Tuesday, January 23, 2018


Magaidou (マガイドウ) is a company that produces gashapon for capsule toy vending machines. Some of their more popular lines include junkyard cars [trains, ships, spaceships...], Medjed, and figures made in the style of green plastic army men.

Their first set from the Green Army Japan (グリーンアーミージャパン) series was of figures taken from Chōjū-giga, while their second set was of a sankin-kōtai entourage (daimyō-gyōretsu; 参勤交代).

Sankin-kōtai (参勤交代) was a custom imposed upon feudal lords during the Tokugawa shogunate as a means to reduce their economic power.

What caught my attention about these figures when I saw them in Tokyo recently, was that they were 1/72 scale. The figures came out in 2016, so I didn't see them in any of the gashapon machines that I encountered, but they are available from a number of different shops selling gashapon toys.

The original price for one capsule containing two figures was ¥200, which is about how much I paid for them. Later, I found places on the internet selling them for under ¥800 for a complete set (before shipping).

The first two sets consist of peasant siblings and a dandy (百姓姉弟&伊達男), and a lantern [carrier] and spear bearer (提灯&槍持ち[1]).

The third, fifth, and sixth sets consist of a standard [bearer] and archer (大羽車[2]&弓組み), a foot soldier and musketeer (御徒歩&鉄砲組み), and a spearman and parasol [carrier] (長槍&大羽車[2]).

The seventh and eighth sets are of a forward attendant [3] and chest [porter] (先祓い&挟箱), and a three part palanquin (bearing lord) (御籠(殿様)).

I was unable to find the senior retainer and horse set (御家老&馬セット) to complete the entire series.

The figures are made of PVC and are definitely toy-like. The sculpting is very basic, with thick, over scale weapons and accouterments. However, I think this is understandable, since they were made to represent green army man figures.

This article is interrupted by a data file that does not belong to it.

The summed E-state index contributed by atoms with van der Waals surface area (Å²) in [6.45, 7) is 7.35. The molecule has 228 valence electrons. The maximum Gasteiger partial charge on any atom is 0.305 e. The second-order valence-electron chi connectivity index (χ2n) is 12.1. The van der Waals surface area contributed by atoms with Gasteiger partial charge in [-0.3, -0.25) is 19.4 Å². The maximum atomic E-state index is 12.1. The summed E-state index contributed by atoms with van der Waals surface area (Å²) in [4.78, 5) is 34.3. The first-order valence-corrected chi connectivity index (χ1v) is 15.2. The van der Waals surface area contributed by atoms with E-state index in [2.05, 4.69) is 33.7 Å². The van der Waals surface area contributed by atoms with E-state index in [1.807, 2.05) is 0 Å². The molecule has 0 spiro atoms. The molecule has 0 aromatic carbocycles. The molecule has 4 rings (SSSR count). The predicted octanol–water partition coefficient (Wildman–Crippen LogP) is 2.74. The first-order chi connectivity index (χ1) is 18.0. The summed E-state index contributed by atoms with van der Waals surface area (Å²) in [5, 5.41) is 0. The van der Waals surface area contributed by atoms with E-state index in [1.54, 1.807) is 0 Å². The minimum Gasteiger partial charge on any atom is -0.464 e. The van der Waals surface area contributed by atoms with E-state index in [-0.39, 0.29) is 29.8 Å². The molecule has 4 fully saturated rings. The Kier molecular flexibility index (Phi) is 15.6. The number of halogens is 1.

Here's a Japanese video review that give a closer look at the full set of figures.

ヒコボン channel

[1] The word used here is yarimochi, which translates as spear carrier, but I think that he is actually carrying a naginata, so the term may be more generic for soldiers with polearms.

[2] The word used here is ōhaguruma(おおはぐるま) daihaguruma (?). I don't think the Japanese reviewer in the video is even super sure of this kanji reading. The only definition that I was able to find of the word [haguruma] stated that it is a portable shrine similar to a mikoshi, which these are obviously not. I called one of the ōhaguruma a standard, though I think its a big bunch of feathers, and the other one a parasol, though it's some sort of dome-shaped item wrapped in a cloth. Costume shops that supply props for re-enactments call the standard a keyari (毛槍), and the parasol a daigasa (台傘).

[3] I translated the word sakibarai as "forward attendant" because that is one of the definitions of the word, but the figure carries a monk's shakujō which suggests that another meaning related to "exorcist" may actually be more appropriate. I decided to go with "attendant" because the figure is definitely not dressed as a monk, but it's possible I made the wrong choice...

Tuesday, January 16, 2018

500,000 Hits

For various reasons, 2017 has resulted in my lowest post output by far. Still, as of today, the blog has received enough traffic to reach 500,000 hits.

Thanks to everyone who has been reading my blog, and to those who've corresponded with me. I apologize for not always being able to respond as I would like to, but events of the past year really took away a lot of my free time.

I was able to get away for a couple of weeks at the end of the year, and now I'm back and ready to write more articles on our favorite scale.